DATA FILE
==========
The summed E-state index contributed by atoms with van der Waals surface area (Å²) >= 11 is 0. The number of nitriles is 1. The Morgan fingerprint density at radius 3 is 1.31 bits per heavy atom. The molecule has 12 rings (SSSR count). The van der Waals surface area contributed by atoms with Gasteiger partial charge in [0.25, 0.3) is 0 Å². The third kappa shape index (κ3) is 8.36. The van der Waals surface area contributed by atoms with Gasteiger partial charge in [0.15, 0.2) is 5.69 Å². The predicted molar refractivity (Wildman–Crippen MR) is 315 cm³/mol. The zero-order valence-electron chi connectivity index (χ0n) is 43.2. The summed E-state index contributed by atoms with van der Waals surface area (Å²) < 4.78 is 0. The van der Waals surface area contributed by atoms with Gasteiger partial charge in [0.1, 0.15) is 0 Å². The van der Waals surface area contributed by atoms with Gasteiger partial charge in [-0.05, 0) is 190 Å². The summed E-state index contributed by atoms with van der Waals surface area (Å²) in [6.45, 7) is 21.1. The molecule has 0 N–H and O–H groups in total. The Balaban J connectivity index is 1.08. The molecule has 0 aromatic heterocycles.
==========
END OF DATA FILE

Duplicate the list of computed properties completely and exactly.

The summed E-state index contributed by atoms with van der Waals surface area (Å²) >= 11 is 0. The number of nitriles is 1. The Morgan fingerprint density at radius 3 is 1.31 bits per heavy atom. The molecule has 12 rings (SSSR count). The van der Waals surface area contributed by atoms with Gasteiger partial charge in [0.25, 0.3) is 0 Å². The third kappa shape index (κ3) is 8.36. The van der Waals surface area contributed by atoms with Gasteiger partial charge in [0.15, 0.2) is 5.69 Å². The predicted molar refractivity (Wildman–Crippen MR) is 315 cm³/mol. The zero-order valence-electron chi connectivity index (χ0n) is 43.2. The summed E-state index contributed by atoms with van der Waals surface area (Å²) < 4.78 is 0. The van der Waals surface area contributed by atoms with Gasteiger partial charge in [0.1, 0.15) is 0 Å². The van der Waals surface area contributed by atoms with Gasteiger partial charge in [-0.05, 0) is 190 Å². The summed E-state index contributed by atoms with van der Waals surface area (Å²) in [6.45, 7) is 21.1. The molecule has 0 N–H and O–H groups in total. The Balaban J connectivity index is 1.08. The molecule has 0 aromatic heterocycles.